“The kingdom of God is not coming with signs to be observed,” Jesus says, “nor will they say, ‘Look, here it is!’ or ‘There!’ for behold, the kingdom of God is in the midst of you” (Luke 17.20b-21).
This, our Lord says in response to a question from the Pharisees about “when the kingdom of God would come” (v. 20a). It is a question which betrays the Pharisees’ utter faithlessness. Face to face with the One who embodies the kingdom of God, they nevertheless ask, “When will the kingdom come?”
Implied in Jesus’ answer is the Pharisees’ insistence on some kind of observable “sign.” But in answering as he does, Jesus effectively tells them, “If you cannot see the kingdom right before your eyes, no sign will convince you. You will run after every charlatan and pretender who comes along saying, ‘Look, here it is!’ or ‘There!’ All the while the kingdom you seek is staring you right in the face.”
Jesus is the kingdom of God, the very embodiment of God’s new order. The Pharisees’ failure to see what is literally within their grasp is only further proof of this. In the kingdom of God, privilege counts for nothing. Those, like the Pharisees, who think they have it all figured out will be the ones who miss out. As Jesus embodies the kingdom of God, the new order of the world to come, the Pharisees embody the absolute worst of the old order, the world that is passing away. They are the representatives of “this generation,” the corrupt religious establishment which would reject Jesus and send him to the cross.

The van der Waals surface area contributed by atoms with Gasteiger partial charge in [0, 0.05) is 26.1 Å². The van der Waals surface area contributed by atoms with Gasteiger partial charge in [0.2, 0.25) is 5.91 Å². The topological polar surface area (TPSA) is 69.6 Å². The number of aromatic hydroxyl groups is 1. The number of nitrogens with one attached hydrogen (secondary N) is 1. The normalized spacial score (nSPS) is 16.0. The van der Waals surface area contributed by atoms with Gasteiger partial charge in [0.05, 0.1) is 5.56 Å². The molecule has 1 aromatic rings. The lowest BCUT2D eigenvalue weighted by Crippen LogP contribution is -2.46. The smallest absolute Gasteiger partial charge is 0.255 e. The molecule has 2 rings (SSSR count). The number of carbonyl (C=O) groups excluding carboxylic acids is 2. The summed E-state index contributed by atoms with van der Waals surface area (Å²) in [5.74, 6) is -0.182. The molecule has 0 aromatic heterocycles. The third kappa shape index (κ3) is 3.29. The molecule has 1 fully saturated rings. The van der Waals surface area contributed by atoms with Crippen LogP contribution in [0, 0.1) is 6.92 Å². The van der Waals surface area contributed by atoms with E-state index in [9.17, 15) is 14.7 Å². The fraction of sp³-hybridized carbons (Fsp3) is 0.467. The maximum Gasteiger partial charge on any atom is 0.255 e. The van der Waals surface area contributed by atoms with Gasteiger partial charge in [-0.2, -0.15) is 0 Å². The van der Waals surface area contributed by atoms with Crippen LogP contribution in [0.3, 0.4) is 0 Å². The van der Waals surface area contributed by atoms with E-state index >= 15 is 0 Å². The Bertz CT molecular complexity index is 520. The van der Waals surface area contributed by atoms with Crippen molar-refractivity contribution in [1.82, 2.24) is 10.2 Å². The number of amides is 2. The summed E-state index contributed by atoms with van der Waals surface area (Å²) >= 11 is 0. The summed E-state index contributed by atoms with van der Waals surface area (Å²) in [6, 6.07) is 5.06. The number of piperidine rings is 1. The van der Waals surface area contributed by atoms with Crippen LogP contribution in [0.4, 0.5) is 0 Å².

Jesus compares his inquisitors to the people of Noah’s day who were “eating and drinking and marrying and being given in marriage” (v. 27), blissfully unaware of their impending doom. So, too, are the Pharisees like like the people of Lot’s day, “eating and drinking, buying and selling, planting and building, but on the day Lot went out from Sodom, fire and sulfur rained down from heaven and destroyed them all” (vv. 28-29).
By invoking these images of past judgment, Jesus is warning the guardians of the status quo that his day is coming and they will be held accountable for their actions. They will reject him. They will kill him. They will pretend business as usual. But the Son of Man will have the last word.
But there is also a word of caution to Jesus’ disciples. They must remain alert, lest they suffer the same fate as the Pharisees. If they become too concerned with saving their own lives, they will be swept away, also, in the coming judgment. “Remember Lot’s wife,” Jesus says (v. 32). She looked back upon Sodom and became a pillar of salt. So it will be with any who try to preserve any part of the old order. It is passing away in judgment. The way of faith is the way of flight. Flee from this passing world and look forward — LOOK UP! — to the glorious new world of the kingdom of God which, even now, “is in the midst of you.”